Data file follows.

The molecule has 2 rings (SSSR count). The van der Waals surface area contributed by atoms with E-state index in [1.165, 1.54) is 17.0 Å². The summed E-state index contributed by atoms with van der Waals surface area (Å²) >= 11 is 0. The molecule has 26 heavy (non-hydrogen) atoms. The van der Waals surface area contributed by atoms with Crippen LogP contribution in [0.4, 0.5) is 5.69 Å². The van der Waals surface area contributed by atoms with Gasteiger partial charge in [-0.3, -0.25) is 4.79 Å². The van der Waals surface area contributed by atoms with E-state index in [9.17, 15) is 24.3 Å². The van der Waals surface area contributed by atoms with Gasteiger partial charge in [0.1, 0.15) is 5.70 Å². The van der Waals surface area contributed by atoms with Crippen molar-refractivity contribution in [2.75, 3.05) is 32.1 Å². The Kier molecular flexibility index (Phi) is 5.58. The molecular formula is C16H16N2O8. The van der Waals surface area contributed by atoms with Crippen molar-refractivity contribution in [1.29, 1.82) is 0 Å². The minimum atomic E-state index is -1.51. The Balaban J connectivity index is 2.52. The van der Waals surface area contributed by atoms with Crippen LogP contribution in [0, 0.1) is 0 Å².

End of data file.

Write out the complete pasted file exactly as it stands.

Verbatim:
The molecule has 2 rings (SSSR count). The van der Waals surface area contributed by atoms with E-state index in [1.165, 1.54) is 17.0 Å². The summed E-state index contributed by atoms with van der Waals surface area (Å²) >= 11 is 0. The molecule has 26 heavy (non-hydrogen) atoms. The van der Waals surface area contributed by atoms with Crippen LogP contribution in [0.4, 0.5) is 5.69 Å². The van der Waals surface area contributed by atoms with Gasteiger partial charge in [-0.3, -0.25) is 4.79 Å². The van der Waals surface area contributed by atoms with E-state index in [9.17, 15) is 24.3 Å². The van der Waals surface area contributed by atoms with Gasteiger partial charge in [0.1, 0.15) is 5.70 Å². The van der Waals surface area contributed by atoms with Crippen molar-refractivity contribution in [2.75, 3.05) is 32.1 Å². The Kier molecular flexibility index (Phi) is 5.58. The molecular formula is C16H16N2O8. The van der Waals surface area contributed by atoms with Crippen molar-refractivity contribution in [1.29, 1.82) is 0 Å². The minimum atomic E-state index is -1.51. The Balaban J connectivity index is 2.52. The van der Waals surface area contributed by atoms with Crippen LogP contribution in [0, 0.1) is 0 Å².